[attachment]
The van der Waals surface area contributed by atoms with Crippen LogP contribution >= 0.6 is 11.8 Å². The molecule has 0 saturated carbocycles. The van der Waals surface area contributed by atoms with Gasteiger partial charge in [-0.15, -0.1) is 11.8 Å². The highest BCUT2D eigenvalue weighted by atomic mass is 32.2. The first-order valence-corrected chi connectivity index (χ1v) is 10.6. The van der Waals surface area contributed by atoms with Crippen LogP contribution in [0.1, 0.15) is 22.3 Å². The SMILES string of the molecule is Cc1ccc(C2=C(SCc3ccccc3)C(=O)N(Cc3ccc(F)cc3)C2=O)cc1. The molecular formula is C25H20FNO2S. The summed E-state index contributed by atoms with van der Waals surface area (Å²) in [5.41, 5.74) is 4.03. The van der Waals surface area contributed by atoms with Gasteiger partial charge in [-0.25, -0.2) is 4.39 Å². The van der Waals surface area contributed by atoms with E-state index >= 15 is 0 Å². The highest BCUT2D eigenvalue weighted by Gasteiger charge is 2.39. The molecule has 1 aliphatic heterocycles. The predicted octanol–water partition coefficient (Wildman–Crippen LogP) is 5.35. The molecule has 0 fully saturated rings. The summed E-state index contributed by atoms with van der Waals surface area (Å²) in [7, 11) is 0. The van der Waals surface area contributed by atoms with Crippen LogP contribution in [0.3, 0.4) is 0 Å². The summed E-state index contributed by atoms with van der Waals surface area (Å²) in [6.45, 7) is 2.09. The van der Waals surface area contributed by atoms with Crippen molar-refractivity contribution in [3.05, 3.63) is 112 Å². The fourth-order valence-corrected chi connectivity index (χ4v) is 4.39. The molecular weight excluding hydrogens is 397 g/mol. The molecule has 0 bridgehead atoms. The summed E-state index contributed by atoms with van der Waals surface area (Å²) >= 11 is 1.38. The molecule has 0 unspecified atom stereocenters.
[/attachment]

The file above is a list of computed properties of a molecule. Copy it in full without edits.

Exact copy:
The van der Waals surface area contributed by atoms with Crippen LogP contribution >= 0.6 is 11.8 Å². The molecule has 0 saturated carbocycles. The van der Waals surface area contributed by atoms with Gasteiger partial charge in [-0.15, -0.1) is 11.8 Å². The highest BCUT2D eigenvalue weighted by atomic mass is 32.2. The first-order valence-corrected chi connectivity index (χ1v) is 10.6. The van der Waals surface area contributed by atoms with Crippen LogP contribution in [0.1, 0.15) is 22.3 Å². The SMILES string of the molecule is Cc1ccc(C2=C(SCc3ccccc3)C(=O)N(Cc3ccc(F)cc3)C2=O)cc1. The molecular formula is C25H20FNO2S. The summed E-state index contributed by atoms with van der Waals surface area (Å²) in [5.41, 5.74) is 4.03. The van der Waals surface area contributed by atoms with Gasteiger partial charge in [-0.25, -0.2) is 4.39 Å². The van der Waals surface area contributed by atoms with E-state index >= 15 is 0 Å². The highest BCUT2D eigenvalue weighted by Gasteiger charge is 2.39. The molecule has 1 aliphatic heterocycles. The predicted octanol–water partition coefficient (Wildman–Crippen LogP) is 5.35. The molecule has 0 fully saturated rings. The summed E-state index contributed by atoms with van der Waals surface area (Å²) in [7, 11) is 0. The van der Waals surface area contributed by atoms with Crippen LogP contribution in [0.3, 0.4) is 0 Å². The summed E-state index contributed by atoms with van der Waals surface area (Å²) in [6.45, 7) is 2.09. The van der Waals surface area contributed by atoms with Crippen molar-refractivity contribution in [3.05, 3.63) is 112 Å². The fourth-order valence-corrected chi connectivity index (χ4v) is 4.39. The molecular weight excluding hydrogens is 397 g/mol. The molecule has 0 bridgehead atoms. The summed E-state index contributed by atoms with van der Waals surface area (Å²) >= 11 is 1.38. The molecule has 0 unspecified atom stereocenters.